The Tekken franchise is unknown to practically nobody familiar with gaming. Known for being one of the more hardcore fighting games out there, it can be a little intimidating to walk into your average Tekken game and try to get a feel for the combat style and study-heavy combos. Those facets made me a little wary about checking out Tekken Tag Tournament 2: Wii U Edition; I’ve only played Tekken here and there and know little about its history, but I’ve gotta say that this is the first Tekken game I’d ever powered down and said, “I’m actually looking forward to playing this tomorrow.” A great tutorial mode, gigantic roster, and tons of Nintendo-themed costumes let TTT2 open the Tekken franchise to newcomers, but the Wii U-specific functionality and multiplayer issues leave a bit to be desired overall.
Tekken Tag Tournament 2: Wii U Edition is a solid port of the 360/PS3 versions of the game, with gorgeous, zero-slowdown graphics to almost make you forget you’re using a Nintendo console. But the costumes, ranging from Mario and Luigi-themed clothing to a full-on representation of Captain Falcon, bring you back to the “let’s have fun” mentality that Nintendo offers. The Tag Tournament series of games lives outside of traditional Tekken canon, offering tons of fighters from all over the series to kick, punch, and decimate with. Wii U Edition also offers a couple gameplay modes unavailable in the 360 or PS3 versions: Mushroom Battle, which allows you to grow/shrink your fighter in battle by picking up mushrooms, and Tekken Ball, a sort of fighting/volleyball fusion that originated back in Tekken 3. To be honest, playing Tekken Tag Tournament 2 is just plain fun; even the tutorial does a great job of acclimating you to the fighting engine while having fun with itself and keeping the atmosphere light.
That being said though, no punches are pulled in Wii U Edition; every fighter and all the difficulty of your normal Tekken fighting game can be found here. All the intense customizations in practice and training are still present, and you’ll need the practice if you expect to hold your own in the online gameplay. Online matches will place you with another competitor near your experience, giving you decent odds to have a solid, enjoyable match. But outside of matches plenty of factors drag gameplay down: no lobbies, no ability to watch matches in progress, and no efficient way to play against friends. You’ll have to sit and wait on the game’s matchmaking system to throw you into a fight, meanwhile pounding on a training dummy for who-knows-how-long. There’s no option to offer a rematch to opponents, and the only way you can catch a friend for a fight is for you both to use the game’s keyword matching system, which lets you play other users who have the same keyword. It’s a cumbersome way to find fights, and it would have been great to see some Miiverse-centric matching to find friends.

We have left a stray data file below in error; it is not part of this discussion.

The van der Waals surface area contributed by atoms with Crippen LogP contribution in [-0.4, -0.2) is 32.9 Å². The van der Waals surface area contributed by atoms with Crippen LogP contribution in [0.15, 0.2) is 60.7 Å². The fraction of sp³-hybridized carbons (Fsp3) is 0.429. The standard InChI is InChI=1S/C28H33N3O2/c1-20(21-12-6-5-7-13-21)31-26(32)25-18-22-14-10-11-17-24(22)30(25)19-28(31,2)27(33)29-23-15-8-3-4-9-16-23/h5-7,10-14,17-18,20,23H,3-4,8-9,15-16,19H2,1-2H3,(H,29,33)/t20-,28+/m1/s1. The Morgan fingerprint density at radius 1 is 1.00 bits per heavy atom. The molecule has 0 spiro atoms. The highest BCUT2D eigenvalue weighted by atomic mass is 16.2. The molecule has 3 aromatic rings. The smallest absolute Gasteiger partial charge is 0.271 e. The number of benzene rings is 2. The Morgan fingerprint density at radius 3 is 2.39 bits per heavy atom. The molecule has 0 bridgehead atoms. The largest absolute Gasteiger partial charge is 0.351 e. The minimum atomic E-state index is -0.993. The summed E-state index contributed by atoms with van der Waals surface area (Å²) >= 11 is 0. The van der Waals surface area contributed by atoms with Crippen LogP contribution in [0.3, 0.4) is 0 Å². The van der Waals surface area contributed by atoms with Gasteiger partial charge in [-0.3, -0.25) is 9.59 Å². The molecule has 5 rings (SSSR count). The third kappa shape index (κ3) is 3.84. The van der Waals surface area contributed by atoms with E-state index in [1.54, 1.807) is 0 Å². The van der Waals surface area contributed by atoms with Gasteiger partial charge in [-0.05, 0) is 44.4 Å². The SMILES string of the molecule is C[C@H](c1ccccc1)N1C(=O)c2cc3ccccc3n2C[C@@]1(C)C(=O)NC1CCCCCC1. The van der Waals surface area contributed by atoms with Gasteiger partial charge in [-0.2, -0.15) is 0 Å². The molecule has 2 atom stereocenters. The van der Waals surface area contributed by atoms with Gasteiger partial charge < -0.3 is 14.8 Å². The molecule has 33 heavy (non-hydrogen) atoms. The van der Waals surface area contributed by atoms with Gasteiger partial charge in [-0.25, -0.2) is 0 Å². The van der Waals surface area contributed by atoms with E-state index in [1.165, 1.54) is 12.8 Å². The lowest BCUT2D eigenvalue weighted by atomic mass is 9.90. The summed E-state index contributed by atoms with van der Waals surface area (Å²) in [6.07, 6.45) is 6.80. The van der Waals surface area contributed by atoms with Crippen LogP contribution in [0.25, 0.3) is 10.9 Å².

As far as the Wii U functionality itself is concerned, most of it is half-hearted. The game displays rather crisply on the Wii U Gamepad, but for some reason the game’s sound can’t be heard through the pad, which makes playing with the TV off almost unreasonable. Also, switching between controllers without turning off the system is impossible; if you start with the game up with the Gamepad, then sync your Pro Controller or Wii Remote up, you’ll be unable to use either of those controllers as the first player without shutting the game down first. As someone who wanted to try different control schemes, that flaw was an exceptional hassle. Also, the home menu is inaccessible during most of the game, making controller synching and manual references rough. These problems won’t bother seasoned players but could be substantial hang-ups come Christmas morning for newcomers.
Regardless of its issues, Tekken Tag Tournament 2: Wii U Edition is a lot of fun to play, with plenty of fan-service for Nintendo fans and Tekken fans alike. If you’ve got another system in the house or are a hardcore player you’ll probably want to pick it up for the 360 or PS3, but TTT2’s still a great addition to the library of any Wii U owner.